• Select this reward
    Pledge $1 or more

    1 backer

    Thanks – we’ll be sending good karma your way. You’ll also be kept up to date on the latest at OLIVERS.

    Estimated delivery: Dec 2017
  • Pledge $27 or more

    100 backers All gone!

    EARLY BIRD SPECIAL – 1 pair of the OLIVERS Brief in color of your choice (29% off retail).

    Estimated delivery: Nov 2015
    Ships anywhere in the world
  • Select this reward
    Pledge $30 or more

    53 backers

    1 pair of the OLIVERS Brief in color of your choice (21% off retail)

    Estimated delivery: Nov 2015
    Ships anywhere in the world
  • Pledge $52 or more

    75 backers All gone!

    EARLY BIRD SPECIAL- 2 pairs of the OLIVERS Brief in color of your choice (32% off retail).

    Estimated delivery: Nov 2015
    Ships anywhere in the world
  • Select this reward
    Pledge $58 or more

    74 backers

    2 pairs of the OLIVERS Brief in color of your choice (24% off retail)

    Estimated delivery: Nov 2015
    Ships anywhere in the world
  • Pledge $76 or more

    50 backers All gone!

    EARLY BIRD SPECIAL- 3 pairs of the OLIVERS Brief in color of your choice (33% off retail)

    Estimated delivery: Nov 2015
    Ships anywhere in the world
  • Select this reward
    Pledge $84 or more

    34 backers

    3 pairs of the OLIVERS Brief in color of your choice (26% off retail).

    Estimated delivery: Nov 2015
    Ships anywhere in the world
  • Select this reward
    Pledge $152 or more

    53 backers

    6 pairs of the OLIVERS Brief in color of your choice (33% off retail)

    Estimated delivery: Nov 2015
    Ships anywhere in the world
  • Select this reward
    Pledge $329 or more

    29 backers

    The Adventure Pack. A custom Steele Canvas for OLIVERS Weekender, a Rumpl performance blanket, and 6 pairs of the OLIVERS Brief in color of your choice (33% off retail)

    Estimated delivery: Nov 2015
    Ships anywhere in the world

Deal Reached on Fast-Track Authority for Obama on Trade Accord –

Deal Reached on Fast-Track Authority for Obama on Trade Accord –

Deal Reached on Fast Track Authority For Obama on Trade Accord – NY Times

Before a Senate Finance Committee hearing on the trade pact Thursday: Senator Robert Menendez, seated at table, and standing from left, Senators Benjamin L. Cardin of Maryland and Ron Wyden of Oregon; Treasury Secretary Jacob J. Lew; and Michael Froman, the United States trade representative. Credit Stephen Crowley/The New York Times

WASHINGTON — Key congressional leaders agreed on Thursday on legislation to give President Obama special authority to finish negotiating one of the world’s largest trade accords, opening a rare battle that aligns the president with Republicans against a broad coalition of Democrats.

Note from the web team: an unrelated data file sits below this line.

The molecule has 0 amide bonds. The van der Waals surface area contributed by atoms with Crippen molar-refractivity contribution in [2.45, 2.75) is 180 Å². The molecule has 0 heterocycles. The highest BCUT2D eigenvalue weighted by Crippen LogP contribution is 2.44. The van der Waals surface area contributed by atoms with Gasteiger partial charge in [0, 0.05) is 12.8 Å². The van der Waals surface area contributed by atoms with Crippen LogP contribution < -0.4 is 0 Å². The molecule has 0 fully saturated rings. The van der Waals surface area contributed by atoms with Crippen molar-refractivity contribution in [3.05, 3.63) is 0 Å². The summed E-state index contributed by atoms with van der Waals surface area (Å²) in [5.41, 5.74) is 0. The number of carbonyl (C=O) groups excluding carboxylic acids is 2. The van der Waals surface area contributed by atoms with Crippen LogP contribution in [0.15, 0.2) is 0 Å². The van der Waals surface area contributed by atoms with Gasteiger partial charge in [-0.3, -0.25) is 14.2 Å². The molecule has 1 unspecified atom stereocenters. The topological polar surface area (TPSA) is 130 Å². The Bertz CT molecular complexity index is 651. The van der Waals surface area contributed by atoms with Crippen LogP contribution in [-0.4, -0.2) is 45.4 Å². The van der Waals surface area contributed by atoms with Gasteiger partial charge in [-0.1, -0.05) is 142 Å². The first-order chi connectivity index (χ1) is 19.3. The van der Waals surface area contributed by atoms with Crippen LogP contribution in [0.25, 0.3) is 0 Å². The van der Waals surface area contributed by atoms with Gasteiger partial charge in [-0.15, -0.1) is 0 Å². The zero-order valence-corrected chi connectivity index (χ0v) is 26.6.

In what is sure to be one of the toughest fights of Mr. Obama’s last 19 months in office, the “fast track” bill allowing the White House to pursue its planned Pacific trade deal also heralds a divisive fight within the Democratic Party, one that could spill into the 2016 presidential campaign.

With committee votes planned next week, liberal senators such as Sherrod Brown of Ohio are demanding to know Hillary Rodham Clinton’s position on the bill to give the president so-called trade promotion authority, or T.P.A.

Trade unions, environmentalists and Latino organizations — potent Democratic constituencies — quickly lined up in opposition, arguing that past trade pacts failed to deliver on their promise and that the latest effort would harm American workers.

The deal was struck by Senators Orrin G. Hatch of Utah, the Finance Committee chairman; Ron Wyden of Oregon, the committee’s ranking Democrat; and Representative Paul D. Ryan, Republican of Wisconsin and chairman of the House Ways and Means Committee. It would give Congress the power to vote on the more encompassing 12-nation Trans-Pacific Partnership once it is completed, but would deny lawmakers the chance to amend what would be the largest trade deal since the North American Free Trade Agreement of 1994, which President Bill Clinton pushed through Congress despite opposition from labor and other Democratic constituencies.

While supporters have promised broad gains for American consumers and the economy, the clearest winners of the Trans-Pacific Partnership agreement would be American agriculture, along with technology and pharmaceutical companies, insurers and many large manufacturers that say they could also expand United States’ exports to the other 11 nations in Asia and South America that are involved.

President Obama embraced the legislation immediately, proclaiming “it would level the playing field, give our workers a fair shot, and for the first time, include strong fully enforceable protections for workers’ rights, the environment and a free and open Internet.”

“Today,” he added, “we have the opportunity to open even more new markets to goods and services backed by three proud words: Made in America.”

But Mr. Obama’s enthusiasm was tempered by the rancor the bill elicited from some of his strongest allies. To win over the key Democrat, Mr. Wyden, the Republicans agreed to stringent requirements for the deal, including a human rights negotiating objective that has never existed on trade agreements.